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Old 01-29-2013, 05:56 PM   #1
Oct 2009
San Diego
Posts: 82

I just got a chest freezer with dual stage temp controller for my fermentations. I plan to insulate a tape the temp probe o the outside of the bucket, but what is the general thinking if I have two different batches with different yeasts (although with similar profiles). Is there a good compromise? Tape the probe between the buckets?


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Old 01-29-2013, 06:08 PM   #2
thadius856's Avatar
Dec 2012
Posts: 2,273
Liked 740 Times on 263 Posts

Personally, I smash the buckets or carboys together and wedge the thermister between the two. No tape is necessary.

Set the temperature for somewhere in the range that both yeasts can perform well, usually towards the bottom of the warmer yeast's range. For example, I have a batch with 1010 (58-74F) and a batch with 1056 (60-72F) going right now. I have my A419 set to cut the electric heater at 64F and off at 66F. Because it's a such a small space using a personal heater with blower fan, it usually overshoots by a degree or two before the thermister can register it. It cycles about four times per hour in a ~50F laundry room for less than a minute each. Short cycles aren't a problem with this type of heater. The beer comes out tasting great anyway.

Feel free to insulate and all that jazz, but it's really not necessary, and you probably won't get any noticeable benefit from the reduction of temperature swings unless you use a carboy blanket type heater as well. Remember that it takes quite a while for 5 gallons of liquid to catch up to ambient air temperature going either direction. In my case, my two 5-gallon batches have more thermal mass than all of the air in the freezer, and probably the freezer walls themselves.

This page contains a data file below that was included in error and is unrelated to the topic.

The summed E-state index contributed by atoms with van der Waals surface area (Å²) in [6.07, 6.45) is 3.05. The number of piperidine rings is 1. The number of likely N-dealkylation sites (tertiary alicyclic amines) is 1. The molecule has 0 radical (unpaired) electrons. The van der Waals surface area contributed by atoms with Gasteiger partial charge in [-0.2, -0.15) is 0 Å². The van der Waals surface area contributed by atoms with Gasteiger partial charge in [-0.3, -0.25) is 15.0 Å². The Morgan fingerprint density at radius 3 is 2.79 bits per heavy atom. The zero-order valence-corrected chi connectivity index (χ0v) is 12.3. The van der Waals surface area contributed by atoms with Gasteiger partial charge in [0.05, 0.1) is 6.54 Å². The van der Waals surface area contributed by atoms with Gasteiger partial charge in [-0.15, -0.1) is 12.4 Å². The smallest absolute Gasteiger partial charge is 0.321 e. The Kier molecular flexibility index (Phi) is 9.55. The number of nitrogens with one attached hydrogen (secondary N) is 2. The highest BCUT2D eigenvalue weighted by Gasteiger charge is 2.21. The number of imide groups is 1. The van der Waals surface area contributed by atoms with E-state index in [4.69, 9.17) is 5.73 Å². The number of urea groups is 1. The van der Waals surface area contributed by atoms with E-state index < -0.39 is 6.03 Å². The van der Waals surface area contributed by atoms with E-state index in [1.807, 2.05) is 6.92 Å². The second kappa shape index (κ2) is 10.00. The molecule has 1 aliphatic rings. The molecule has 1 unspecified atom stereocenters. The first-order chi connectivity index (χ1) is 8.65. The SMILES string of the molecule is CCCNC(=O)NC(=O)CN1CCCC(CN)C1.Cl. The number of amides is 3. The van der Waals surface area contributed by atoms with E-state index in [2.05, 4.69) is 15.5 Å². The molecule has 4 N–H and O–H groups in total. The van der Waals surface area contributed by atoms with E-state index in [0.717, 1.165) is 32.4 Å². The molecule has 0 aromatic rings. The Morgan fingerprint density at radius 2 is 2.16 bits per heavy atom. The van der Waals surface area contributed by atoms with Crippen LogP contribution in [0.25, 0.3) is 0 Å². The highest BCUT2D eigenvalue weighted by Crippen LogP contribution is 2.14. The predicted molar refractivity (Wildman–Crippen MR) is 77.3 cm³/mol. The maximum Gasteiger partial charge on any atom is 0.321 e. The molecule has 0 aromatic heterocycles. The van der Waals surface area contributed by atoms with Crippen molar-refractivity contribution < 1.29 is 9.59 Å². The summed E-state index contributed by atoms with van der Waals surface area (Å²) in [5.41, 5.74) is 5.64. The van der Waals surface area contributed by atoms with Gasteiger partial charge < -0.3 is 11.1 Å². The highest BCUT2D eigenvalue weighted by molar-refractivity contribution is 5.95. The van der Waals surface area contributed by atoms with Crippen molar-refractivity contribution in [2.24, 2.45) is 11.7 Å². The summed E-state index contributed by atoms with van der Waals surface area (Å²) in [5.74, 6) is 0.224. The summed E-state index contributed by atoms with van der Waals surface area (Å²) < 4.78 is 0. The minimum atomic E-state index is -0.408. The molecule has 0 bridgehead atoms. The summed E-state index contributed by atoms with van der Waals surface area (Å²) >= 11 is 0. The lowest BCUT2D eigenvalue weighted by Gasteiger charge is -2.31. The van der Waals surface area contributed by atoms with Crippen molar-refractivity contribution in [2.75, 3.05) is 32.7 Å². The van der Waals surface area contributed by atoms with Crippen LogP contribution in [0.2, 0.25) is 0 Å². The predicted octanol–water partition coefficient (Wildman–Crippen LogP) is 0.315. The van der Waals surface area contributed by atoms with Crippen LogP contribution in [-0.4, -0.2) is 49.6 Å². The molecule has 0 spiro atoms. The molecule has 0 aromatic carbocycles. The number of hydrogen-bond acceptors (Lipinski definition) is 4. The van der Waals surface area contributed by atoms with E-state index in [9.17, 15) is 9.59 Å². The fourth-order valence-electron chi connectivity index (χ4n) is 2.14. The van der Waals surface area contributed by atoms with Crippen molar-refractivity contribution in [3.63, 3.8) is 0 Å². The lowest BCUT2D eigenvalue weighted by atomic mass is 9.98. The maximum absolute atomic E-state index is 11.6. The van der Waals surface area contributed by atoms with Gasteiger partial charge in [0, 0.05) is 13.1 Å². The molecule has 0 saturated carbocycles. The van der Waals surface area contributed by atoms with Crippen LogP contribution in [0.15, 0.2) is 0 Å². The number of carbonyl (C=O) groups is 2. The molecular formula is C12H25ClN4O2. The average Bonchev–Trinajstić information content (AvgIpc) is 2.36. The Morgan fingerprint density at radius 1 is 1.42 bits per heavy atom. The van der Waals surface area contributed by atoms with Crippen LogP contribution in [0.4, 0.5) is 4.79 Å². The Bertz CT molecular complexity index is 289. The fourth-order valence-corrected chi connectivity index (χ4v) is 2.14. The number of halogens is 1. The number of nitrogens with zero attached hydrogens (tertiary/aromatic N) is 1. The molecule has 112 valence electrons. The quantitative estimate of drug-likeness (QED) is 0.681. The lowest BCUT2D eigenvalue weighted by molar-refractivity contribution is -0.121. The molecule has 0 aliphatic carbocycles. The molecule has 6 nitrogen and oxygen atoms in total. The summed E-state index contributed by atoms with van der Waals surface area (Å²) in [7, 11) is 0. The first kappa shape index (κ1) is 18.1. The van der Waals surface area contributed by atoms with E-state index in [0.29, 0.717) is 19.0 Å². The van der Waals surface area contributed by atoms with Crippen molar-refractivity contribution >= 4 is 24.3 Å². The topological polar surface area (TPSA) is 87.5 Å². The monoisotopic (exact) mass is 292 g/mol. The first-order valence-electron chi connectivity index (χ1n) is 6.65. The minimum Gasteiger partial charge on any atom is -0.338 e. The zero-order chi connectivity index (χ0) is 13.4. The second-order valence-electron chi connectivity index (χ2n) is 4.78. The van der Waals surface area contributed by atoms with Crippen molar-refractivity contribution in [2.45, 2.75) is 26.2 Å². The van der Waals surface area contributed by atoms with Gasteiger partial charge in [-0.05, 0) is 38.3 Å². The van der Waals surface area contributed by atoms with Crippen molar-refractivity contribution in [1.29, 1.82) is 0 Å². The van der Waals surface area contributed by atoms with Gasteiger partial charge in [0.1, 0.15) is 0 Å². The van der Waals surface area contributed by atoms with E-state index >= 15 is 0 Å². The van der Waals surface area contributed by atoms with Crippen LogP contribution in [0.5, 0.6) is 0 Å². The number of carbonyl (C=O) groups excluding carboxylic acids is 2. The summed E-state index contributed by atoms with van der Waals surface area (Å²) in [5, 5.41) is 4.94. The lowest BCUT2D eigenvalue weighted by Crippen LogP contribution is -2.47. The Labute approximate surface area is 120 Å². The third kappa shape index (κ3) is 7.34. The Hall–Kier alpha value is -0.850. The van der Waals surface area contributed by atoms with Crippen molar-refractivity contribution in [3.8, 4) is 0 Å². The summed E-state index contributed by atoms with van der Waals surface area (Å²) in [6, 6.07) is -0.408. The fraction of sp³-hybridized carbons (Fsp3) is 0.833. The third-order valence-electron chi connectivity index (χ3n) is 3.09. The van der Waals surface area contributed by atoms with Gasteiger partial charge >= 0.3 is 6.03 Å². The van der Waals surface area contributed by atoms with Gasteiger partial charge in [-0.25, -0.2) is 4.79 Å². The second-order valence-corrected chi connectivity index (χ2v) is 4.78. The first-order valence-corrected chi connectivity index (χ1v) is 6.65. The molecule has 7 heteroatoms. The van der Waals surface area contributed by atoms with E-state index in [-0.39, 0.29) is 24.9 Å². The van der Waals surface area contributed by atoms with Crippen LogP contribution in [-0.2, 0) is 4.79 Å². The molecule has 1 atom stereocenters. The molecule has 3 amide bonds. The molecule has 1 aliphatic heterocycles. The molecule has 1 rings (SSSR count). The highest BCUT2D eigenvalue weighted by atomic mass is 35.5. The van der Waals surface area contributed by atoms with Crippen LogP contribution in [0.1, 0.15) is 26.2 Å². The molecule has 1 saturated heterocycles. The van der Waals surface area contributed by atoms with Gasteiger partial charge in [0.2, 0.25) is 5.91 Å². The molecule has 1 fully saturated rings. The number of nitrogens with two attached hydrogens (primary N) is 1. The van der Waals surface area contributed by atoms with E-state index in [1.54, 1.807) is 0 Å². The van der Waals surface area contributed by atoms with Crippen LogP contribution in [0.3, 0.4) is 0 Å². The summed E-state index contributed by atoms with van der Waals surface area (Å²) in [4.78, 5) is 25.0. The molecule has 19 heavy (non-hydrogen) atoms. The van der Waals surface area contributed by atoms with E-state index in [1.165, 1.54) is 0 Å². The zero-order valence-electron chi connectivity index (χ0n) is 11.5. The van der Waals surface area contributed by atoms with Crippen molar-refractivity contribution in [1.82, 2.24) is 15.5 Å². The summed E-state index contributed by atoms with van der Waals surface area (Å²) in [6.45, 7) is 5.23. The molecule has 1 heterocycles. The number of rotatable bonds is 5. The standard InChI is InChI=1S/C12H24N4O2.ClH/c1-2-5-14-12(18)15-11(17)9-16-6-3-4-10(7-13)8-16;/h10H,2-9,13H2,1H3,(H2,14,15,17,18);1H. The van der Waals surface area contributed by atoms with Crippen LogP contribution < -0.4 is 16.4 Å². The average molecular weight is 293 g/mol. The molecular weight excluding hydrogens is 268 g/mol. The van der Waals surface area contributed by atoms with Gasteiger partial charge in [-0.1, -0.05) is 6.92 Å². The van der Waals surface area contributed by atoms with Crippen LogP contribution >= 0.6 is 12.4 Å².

I should note that if you're making ales and the chamber is in a conditioned space, the benefit is even less.
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Old 01-29-2013, 06:11 PM   #3
Dec 2010
portsmouth, virginia
Posts: 30
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I have a very large chest freezer that I use to ferment in and almost ways have 2-3 batches fermenting at a time. I usually brew them all the same day and put them all in together and leave the temp probe hanging in the open with a fan circulating the air in there. After giving them plenty of time for them all to ferment I cold crash them all and then keg them all together. Seems to work out great for me and have never had any problems but the downside it one temp to ferment them all.

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Old 01-29-2013, 09:18 PM   #4
May 2010
Chandler, AZ
Posts: 2,116
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It is really going to depend on which yeast strains you are talking about. English strains that ferment fast will generate more heat than slower fermenting American strains. It's going to be very, very strain specific though.

Personally, I'd recommend getting a thermometer, and periodically taking temperatures. That's the only way you'll know what's actually going on.

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